‘Working-age clients’ are aged 18–64. This definition reflects the minimum age of eligibility for most main benefits and the age of qualification for New Zealand Superannuation.
Clients whose ages are not specified are included with ‘other’ clients (ie those who are not identified as of working age).
‘Main benefits’ refers to the group of benefits known as ‘income-tested benefits’ before 2007.
Throughout this report, financial assistance is referred to:
All proportions of the population receiving assistance are estimated as:
The report refers to SWIFTT as a data source. SWIFTT is a database supporting Work and Income’s delivery of services to clients.
SWIFTT contains information about recipients of financial assistance and the assistance they receive. It holds comprehensive records of information entered from 1996 onward.
MSD also retains some information for earlier years concerning financial services.
Clients in a civil union are treated in the same way as clients who are married or living as married. In this report, ‘married clients’ includes clients in a civil union.
New Zealand Superannuation is not a pension. At times this report refers to New Zealand Superannuation and Veteran’s Pension together as ‘pensions’. This is done to help the flow of the text.
These comprise the services which ensure the integrity of the benefit system. They include services to identify and investigate benefit fraud and abuse, and services to manage the debts MSD’s clients owe to the Crown. Clients may owe money to the Crown because they received recoverable hardship assistance, or because of benefit overpayment or benefit fraud.
This refers to main benefits, Veteran’s Pension and New Zealand Superannuation. It excludes supplementary benefits and hardship assistance, which are also available to working families.
These are children aged under 18 (or aged 18 if in study or training) who are dependent on the client. For most main benefits, the level of work test applied in the period covered by the report reflected at least in part the age of the youngest child dependent on the client.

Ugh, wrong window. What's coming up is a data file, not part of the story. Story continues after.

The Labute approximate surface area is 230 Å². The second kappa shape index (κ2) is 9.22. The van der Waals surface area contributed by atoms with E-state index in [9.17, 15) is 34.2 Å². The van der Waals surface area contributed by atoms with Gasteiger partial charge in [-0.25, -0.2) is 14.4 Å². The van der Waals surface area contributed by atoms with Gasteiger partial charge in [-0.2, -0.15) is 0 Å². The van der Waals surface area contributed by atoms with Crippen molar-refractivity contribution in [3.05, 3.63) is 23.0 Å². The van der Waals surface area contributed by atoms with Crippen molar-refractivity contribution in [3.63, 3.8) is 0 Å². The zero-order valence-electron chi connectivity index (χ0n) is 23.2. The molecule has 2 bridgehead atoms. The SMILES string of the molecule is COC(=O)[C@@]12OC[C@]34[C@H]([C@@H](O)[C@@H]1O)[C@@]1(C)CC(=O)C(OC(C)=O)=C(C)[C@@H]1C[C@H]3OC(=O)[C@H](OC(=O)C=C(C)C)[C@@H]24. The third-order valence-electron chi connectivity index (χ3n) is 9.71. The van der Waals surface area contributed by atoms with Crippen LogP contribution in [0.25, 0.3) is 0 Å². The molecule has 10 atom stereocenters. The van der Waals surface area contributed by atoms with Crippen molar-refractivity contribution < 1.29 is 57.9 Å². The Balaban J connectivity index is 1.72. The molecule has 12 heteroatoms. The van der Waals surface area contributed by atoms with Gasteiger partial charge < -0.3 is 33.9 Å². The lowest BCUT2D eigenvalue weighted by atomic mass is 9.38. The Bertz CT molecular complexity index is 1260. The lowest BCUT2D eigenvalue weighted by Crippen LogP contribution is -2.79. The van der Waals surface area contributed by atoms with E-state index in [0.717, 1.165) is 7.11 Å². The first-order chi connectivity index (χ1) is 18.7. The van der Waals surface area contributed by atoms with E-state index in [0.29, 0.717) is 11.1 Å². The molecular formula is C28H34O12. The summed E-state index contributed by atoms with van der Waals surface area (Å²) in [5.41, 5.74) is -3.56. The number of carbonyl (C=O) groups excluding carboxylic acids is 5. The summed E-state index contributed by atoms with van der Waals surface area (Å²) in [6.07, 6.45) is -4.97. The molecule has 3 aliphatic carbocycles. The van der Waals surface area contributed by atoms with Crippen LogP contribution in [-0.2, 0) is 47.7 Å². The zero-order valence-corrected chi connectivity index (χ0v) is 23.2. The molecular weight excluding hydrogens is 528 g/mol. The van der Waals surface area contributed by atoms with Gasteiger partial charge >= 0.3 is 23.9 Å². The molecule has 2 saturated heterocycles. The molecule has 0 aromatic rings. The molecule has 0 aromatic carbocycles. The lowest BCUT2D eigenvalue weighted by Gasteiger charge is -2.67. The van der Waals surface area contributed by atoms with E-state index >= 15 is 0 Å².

The officially unemployed are people aged 15 or over who:
To have actively sought work, these people must have done more than check newspaper advertisements.
The number of officially unemployed is measured by the Household Labour Force Survey (HLFS). The HLFS is conducted quarterly by Statistics New Zealand.
Table DU.1 outlines key differences between the officially unemployed and clients receiving an Unemployment Benefit.
table DU.1: Key differences between the officially unemployed and recipients of an
|Characteristic||Officially unemployed||Unemployment Benefit recipients|
|Age||15 years or over||18–64 years (modest exceptions for some parents aged 16–17)|
|Residency||‘Normally resident’||Has continuously lived in New Zealand for two years since becoming a citizen or permanent resident|
|Full-time or part-time work sought||Seeking to work one hour or more a week||Seeking full-time employment|
|Current work status||Less than one hour a week for pay or profit in the previous fortnight, and have had no unpaid work in a relative’s business||May work part-time subject to relevant income tests|
|Income||Not relevant||Ineligible if income is in excess of the cut-off for Unemployment Benefit|
|Partner’s employment status||Not relevant||Makes some ineligible through excess income|
|In tertiary study||Can count as unemployed||Generally ineligible for Unemployment Benefit, although other assistance may be available|
|Efforts to find work||Must have actively sought work (done more than checking newspaper advertisements) within the previous four weeks||Complies with work test and any other administrative requirements of Work and Income|
|Availability for work||Must be available for work within the next four weeks||May be unavailable for work for short periods without losing eligibility|
|Wanting income assistance from Work and Income||Not relevant||Must want and apply for an Unemployment Benefit, as well as meet eligibility criteria|
Trends in the use of MSD assistance are shown as the number receiving assistance at the end of June each year. This allows the actual number receiving assistance to be shown as well as broad trends.
This report does not show the number receiving assistance at other times of the year. The number receiving assistance at the end of June may exclude a large number of people who:
The report focuses on the people MSD works with directly. The statistics do not necessarily include others in their households who are receiving support less directly.
Data on the use of:
For official expenditure information, see MSD’s Annual Report for the year ended June 2012. This is available on MSD’s website at http://www.msd.govt.nz/about-msd-and-our-work/publications-resources/corporate/annual-report/2011-2012/index.html.
Note that expenditure information included in The Statistical Report until 2010 differed from official expenditure. For more information, see The Statistical Report for the year ending June 2010.